Romantic relationships nearly always begin well but often end badly. For example, the divorce rate in the U.S. is roughly 40 percent. Even the best of relationships can have serious rough patches.
There comes a point when one if not both partners in a troubled relationship begin to think they may need help. They start having thoughts like, “This is just not working.” “She is always complaining.” “He doesn’t want to spend time with me.” “I don’t know how to fix this.”
It’s OK to acknowledge that we are having problems and seek help from a professional couples counselor. But what do you do if your partner rejects the idea of seeking help? Is it pointless for just one of the partners to work with a therapist?
The focus of this column is when to seek help and why it can still be beneficial if only one of the partners talks with a couples counselor. Make no mistake – it’s better if both partners are present, just not always possible.
Only you can say when it’s the right time to seek professional help, but here’s a baseline research result from psychologist John Gottman, who reports that people are unhappy for approximately six years before seeking help. You wouldn’t drive your car with the engine light on for six years, would you? Oh, but your marriage? In other words, the earlier you can acknowledge and act when things are getting off-track between the two of you, the better.
Flying solo in therapy
Should you talk with a professional couples counselor by yourself if your partner refuses to participate? Yes, it can still make good sense. Things are connected. A relationship can be thought of as a system, and if you change some components of a system, the entire system changes. So it’s not unreasonable to expect that if you change behavior and perspective in some ways, it may really improve the health of the relationship. That’s not a guarantee, and that in no way says, “It’s your fault!”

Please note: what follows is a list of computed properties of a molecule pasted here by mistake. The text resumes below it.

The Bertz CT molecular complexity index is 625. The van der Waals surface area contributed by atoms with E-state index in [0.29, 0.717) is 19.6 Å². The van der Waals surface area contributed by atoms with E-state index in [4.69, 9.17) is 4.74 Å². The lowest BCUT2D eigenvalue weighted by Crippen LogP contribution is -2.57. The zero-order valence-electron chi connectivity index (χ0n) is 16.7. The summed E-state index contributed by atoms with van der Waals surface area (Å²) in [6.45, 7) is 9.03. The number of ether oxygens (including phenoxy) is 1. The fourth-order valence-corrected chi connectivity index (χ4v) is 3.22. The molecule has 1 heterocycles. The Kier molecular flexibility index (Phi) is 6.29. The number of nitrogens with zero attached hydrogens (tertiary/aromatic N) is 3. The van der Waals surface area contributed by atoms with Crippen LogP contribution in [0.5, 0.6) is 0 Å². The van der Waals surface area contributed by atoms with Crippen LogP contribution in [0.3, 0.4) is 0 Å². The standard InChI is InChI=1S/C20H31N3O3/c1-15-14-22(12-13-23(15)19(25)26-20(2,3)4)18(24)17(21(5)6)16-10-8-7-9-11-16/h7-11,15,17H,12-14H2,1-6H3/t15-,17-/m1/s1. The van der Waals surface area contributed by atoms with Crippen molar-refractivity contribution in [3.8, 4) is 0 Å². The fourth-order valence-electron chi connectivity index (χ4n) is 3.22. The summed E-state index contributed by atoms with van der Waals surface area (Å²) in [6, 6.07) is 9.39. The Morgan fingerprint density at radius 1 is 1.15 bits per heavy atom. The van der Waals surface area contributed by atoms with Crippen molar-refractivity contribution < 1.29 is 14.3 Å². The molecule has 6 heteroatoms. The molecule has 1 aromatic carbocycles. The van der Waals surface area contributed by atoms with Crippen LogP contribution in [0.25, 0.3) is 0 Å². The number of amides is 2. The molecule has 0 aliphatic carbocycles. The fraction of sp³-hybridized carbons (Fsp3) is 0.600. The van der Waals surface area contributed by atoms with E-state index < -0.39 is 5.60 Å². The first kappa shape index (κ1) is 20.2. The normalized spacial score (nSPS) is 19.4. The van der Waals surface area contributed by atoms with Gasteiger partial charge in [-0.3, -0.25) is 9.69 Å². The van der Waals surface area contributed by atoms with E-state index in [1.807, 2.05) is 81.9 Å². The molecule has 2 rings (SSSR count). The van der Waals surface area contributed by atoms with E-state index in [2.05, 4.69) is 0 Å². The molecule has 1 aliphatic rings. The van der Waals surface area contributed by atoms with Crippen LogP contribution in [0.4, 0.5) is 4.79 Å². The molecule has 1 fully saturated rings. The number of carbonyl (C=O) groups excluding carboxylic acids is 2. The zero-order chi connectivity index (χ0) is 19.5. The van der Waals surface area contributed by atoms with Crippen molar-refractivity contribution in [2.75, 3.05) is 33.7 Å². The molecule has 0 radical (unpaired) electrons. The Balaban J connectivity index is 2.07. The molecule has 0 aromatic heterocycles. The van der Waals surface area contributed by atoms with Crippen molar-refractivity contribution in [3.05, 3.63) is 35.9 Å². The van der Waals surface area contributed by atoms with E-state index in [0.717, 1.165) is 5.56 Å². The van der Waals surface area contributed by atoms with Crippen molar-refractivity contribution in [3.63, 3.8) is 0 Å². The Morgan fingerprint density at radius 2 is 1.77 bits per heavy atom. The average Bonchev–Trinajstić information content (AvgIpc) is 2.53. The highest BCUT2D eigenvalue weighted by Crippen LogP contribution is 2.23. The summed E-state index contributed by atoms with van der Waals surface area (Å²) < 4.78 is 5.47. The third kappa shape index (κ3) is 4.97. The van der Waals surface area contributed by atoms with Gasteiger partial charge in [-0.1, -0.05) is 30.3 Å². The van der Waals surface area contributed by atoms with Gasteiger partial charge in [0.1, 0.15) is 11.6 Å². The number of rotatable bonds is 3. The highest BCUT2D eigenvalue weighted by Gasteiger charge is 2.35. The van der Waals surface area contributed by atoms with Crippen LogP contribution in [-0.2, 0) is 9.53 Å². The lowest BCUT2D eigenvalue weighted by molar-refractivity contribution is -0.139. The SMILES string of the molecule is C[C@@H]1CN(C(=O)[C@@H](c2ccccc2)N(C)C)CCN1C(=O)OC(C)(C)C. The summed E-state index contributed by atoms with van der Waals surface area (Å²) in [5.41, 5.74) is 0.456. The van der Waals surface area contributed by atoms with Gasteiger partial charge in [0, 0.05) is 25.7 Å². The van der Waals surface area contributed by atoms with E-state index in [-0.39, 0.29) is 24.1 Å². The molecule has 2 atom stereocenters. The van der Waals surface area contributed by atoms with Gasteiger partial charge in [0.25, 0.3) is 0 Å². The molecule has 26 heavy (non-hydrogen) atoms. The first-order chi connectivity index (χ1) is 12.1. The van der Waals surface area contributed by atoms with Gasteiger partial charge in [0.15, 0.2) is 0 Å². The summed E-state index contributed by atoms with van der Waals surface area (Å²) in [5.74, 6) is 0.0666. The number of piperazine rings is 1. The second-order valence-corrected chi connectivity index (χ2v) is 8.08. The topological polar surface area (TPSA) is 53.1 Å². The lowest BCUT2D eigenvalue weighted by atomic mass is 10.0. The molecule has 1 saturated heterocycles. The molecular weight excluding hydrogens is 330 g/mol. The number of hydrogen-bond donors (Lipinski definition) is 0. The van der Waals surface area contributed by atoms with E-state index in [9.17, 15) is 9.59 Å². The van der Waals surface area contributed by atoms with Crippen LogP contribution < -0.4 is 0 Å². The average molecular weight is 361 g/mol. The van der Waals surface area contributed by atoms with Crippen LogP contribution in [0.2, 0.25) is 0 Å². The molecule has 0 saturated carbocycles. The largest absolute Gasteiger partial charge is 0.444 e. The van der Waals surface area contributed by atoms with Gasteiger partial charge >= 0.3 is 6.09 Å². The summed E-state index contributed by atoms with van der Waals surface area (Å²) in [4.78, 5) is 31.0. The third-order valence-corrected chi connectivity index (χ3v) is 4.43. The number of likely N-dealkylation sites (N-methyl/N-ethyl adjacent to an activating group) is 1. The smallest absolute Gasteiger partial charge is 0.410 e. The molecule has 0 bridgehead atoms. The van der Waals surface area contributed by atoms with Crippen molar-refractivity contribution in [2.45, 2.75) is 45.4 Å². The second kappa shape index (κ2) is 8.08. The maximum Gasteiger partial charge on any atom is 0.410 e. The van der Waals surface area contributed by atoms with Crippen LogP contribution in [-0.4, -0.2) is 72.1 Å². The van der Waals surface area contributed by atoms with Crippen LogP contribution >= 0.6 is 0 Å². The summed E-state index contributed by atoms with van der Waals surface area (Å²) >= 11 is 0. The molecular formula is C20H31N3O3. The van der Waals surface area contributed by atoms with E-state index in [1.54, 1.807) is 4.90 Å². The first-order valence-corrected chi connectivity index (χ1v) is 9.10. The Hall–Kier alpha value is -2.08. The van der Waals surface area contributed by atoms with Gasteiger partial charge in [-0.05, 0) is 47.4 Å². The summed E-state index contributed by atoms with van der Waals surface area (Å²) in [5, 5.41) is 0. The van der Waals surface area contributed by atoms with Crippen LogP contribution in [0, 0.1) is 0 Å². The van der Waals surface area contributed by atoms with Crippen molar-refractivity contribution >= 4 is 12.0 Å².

What might you work on with a therapist? You will work on understanding specific behaviors that contribute to relationship difficulties, as well as responses that follow – both yours and your partner’s, but especially your own. You will identify patterns, especially ones representing a negative cycle, and learn how you may positively change its course. You will tease understanding out of behaviors and explore good alternatives. Something new happens. And you have a real chance of changing your relationship.
For the person seeking change through professional help, it can benefit his or her well-being in other ways, too. It may provide needed support and understanding, or a feeling of empowerment for someone who might otherwise feel stuck or resentful when his or her partner refuses to join. Just an opportunity to better understand oneself can be of great value.
What’s different from this situation and that of having both partners in the room? With both partners there, both experiences are present with their two points of view, so you have a more complete representation of what’s happening in the relationship and more readily can uncover, understand and change behaviors and patterns. Furthermore, there are opportunities in counseling sessions to reach new experiences, understandings and repair as a couple.
If you decide to seek help for your relationship and only you are ready to act, please consider the benefits that may be in reach.
Nancy Andersen, licensed marriage and family therapist, provides emotionally focused therapy for couples and individuals in her Loyola Corners office. For more information, call 833-9574 or visit nancyandersenmft.com.